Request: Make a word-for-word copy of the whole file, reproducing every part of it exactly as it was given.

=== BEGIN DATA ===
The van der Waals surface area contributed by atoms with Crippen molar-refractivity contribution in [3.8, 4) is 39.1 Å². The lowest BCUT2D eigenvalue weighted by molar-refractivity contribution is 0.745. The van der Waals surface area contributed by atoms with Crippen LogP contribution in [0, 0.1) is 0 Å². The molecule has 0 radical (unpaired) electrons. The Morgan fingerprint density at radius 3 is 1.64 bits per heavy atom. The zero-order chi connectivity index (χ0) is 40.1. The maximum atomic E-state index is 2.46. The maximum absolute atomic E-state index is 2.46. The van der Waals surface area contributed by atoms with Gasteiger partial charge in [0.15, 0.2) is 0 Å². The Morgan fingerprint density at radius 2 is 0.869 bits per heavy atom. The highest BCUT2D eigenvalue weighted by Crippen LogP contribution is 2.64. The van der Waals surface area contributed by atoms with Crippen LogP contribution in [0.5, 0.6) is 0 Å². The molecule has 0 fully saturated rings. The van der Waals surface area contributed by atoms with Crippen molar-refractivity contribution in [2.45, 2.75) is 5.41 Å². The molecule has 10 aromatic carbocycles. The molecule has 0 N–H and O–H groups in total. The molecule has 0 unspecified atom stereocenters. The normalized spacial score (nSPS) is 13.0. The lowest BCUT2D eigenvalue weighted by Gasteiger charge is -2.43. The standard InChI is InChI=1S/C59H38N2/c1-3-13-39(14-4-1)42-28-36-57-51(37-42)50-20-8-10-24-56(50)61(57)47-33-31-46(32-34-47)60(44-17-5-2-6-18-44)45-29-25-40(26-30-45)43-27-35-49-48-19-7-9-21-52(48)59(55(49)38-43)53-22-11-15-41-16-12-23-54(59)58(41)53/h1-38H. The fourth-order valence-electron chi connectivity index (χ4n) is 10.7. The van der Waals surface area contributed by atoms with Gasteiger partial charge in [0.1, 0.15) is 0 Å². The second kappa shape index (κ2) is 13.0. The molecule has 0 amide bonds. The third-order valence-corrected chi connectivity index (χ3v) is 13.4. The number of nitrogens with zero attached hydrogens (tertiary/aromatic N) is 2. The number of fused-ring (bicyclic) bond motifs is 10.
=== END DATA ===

The van der Waals surface area contributed by atoms with Crippen molar-refractivity contribution in [3.8, 4) is 39.1 Å². The lowest BCUT2D eigenvalue weighted by molar-refractivity contribution is 0.745. The van der Waals surface area contributed by atoms with Crippen LogP contribution in [0, 0.1) is 0 Å². The molecule has 0 radical (unpaired) electrons. The Morgan fingerprint density at radius 3 is 1.64 bits per heavy atom. The zero-order chi connectivity index (χ0) is 40.1. The maximum atomic E-state index is 2.46. The maximum absolute atomic E-state index is 2.46. The van der Waals surface area contributed by atoms with Gasteiger partial charge in [0.15, 0.2) is 0 Å². The Morgan fingerprint density at radius 2 is 0.869 bits per heavy atom. The highest BCUT2D eigenvalue weighted by Crippen LogP contribution is 2.64. The van der Waals surface area contributed by atoms with Crippen LogP contribution in [0.5, 0.6) is 0 Å². The molecule has 0 fully saturated rings. The van der Waals surface area contributed by atoms with Crippen molar-refractivity contribution in [2.45, 2.75) is 5.41 Å². The molecule has 10 aromatic carbocycles. The molecule has 0 N–H and O–H groups in total. The molecule has 0 unspecified atom stereocenters. The normalized spacial score (nSPS) is 13.0. The lowest BCUT2D eigenvalue weighted by Gasteiger charge is -2.43. The standard InChI is InChI=1S/C59H38N2/c1-3-13-39(14-4-1)42-28-36-57-51(37-42)50-20-8-10-24-56(50)61(57)47-33-31-46(32-34-47)60(44-17-5-2-6-18-44)45-29-25-40(26-30-45)43-27-35-49-48-19-7-9-21-52(48)59(55(49)38-43)53-22-11-15-41-16-12-23-54(59)58(41)53/h1-38H. The fourth-order valence-electron chi connectivity index (χ4n) is 10.7. The van der Waals surface area contributed by atoms with Gasteiger partial charge in [0.1, 0.15) is 0 Å². The second kappa shape index (κ2) is 13.0. The molecule has 0 amide bonds. The third-order valence-corrected chi connectivity index (χ3v) is 13.4. The number of nitrogens with zero attached hydrogens (tertiary/aromatic N) is 2. The number of fused-ring (bicyclic) bond motifs is 10.